Huh. Now - about peas. I love snow peas, and snap peas. I love them raw, and I love them lightly blanched. I even like frozen baby peas, nuked just a minute or two. But - canned peas are nauseating! What kind of restaurant serves NOT FRESH peas as the vegetable of the day?

But she said they were really good. So - why not try them? What's the worst that can happen?

Here's my meal. The pepper and the tomato, as you can see, are stuffed with a mixture of rice and seasoned ground meat - it was very good. And here are the peas - yucky green.

I tried a bite.

It was incredible. Do you remember the first time you ate - if you have eaten - southern-style slow-cooked greens? Maybe cooked with a chunk of salt pork, or fatback? Rich tasting, with a little earthy bitterness on the tongue? That's what these peas were like. They were well-cooked, and complex, with the onion and a deep flavor in the cooking juices - yet they still had that sweet flavor of peas. I couldn't tell - Were they frozen peas? Canned peas? I don't know but I have to tell you, they were a revelation to me!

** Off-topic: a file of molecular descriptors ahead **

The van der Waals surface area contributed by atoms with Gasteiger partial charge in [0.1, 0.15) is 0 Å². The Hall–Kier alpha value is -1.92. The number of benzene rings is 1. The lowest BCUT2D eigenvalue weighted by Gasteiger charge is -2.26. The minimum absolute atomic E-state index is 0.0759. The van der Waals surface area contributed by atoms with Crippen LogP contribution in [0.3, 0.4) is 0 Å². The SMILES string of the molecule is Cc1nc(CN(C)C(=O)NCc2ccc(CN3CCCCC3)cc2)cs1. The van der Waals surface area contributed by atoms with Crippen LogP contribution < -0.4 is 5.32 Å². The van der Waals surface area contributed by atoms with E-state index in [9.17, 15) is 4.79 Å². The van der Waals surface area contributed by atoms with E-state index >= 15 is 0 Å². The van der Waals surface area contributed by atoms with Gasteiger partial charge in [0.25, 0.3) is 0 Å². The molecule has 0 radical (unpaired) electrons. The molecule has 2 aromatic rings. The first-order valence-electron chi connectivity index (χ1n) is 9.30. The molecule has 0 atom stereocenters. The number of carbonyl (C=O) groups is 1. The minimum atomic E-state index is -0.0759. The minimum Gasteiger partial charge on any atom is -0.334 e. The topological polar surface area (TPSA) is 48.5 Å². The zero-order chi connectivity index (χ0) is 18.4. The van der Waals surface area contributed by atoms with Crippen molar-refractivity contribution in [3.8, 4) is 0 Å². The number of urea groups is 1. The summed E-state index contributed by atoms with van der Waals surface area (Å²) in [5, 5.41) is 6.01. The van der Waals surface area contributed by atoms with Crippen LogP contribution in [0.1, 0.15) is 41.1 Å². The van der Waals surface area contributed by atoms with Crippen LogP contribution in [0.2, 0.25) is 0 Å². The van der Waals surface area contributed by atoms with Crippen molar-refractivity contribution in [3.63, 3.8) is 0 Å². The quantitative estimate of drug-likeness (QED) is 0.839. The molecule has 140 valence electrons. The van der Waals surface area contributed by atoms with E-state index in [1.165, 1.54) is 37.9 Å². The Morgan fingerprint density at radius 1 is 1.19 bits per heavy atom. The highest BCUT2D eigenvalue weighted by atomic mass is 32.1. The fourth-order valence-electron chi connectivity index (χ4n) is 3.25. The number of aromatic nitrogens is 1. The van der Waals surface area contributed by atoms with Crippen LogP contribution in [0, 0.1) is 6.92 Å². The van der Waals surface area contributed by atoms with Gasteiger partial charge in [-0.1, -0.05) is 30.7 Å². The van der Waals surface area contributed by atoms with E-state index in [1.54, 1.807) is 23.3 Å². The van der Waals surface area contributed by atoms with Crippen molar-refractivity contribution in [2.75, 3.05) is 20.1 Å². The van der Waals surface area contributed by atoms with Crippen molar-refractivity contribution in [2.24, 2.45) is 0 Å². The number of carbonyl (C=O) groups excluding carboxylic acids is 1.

I did a little research and I found a recipe for Arakas Lathero, or Greek-style peas. Peas, chopped onions, chopped red pepper, dill, and a bit of tomato paste, cooked with olive oil and water for 30 minutes. Some recipes add chopped carrot or diced potato.

All I can say is - if you go to Mykonos and they're serving peas - try them!

After we ate, we took another stroll down Dodecanese Street. At the Hellas Bakery, we stopped in and bought some pastries to take back to family in Tampa.

There were wonderful offerings of baklava, cakes, rice pudding and cookies. All delicious and tempting to the sweet-tooth.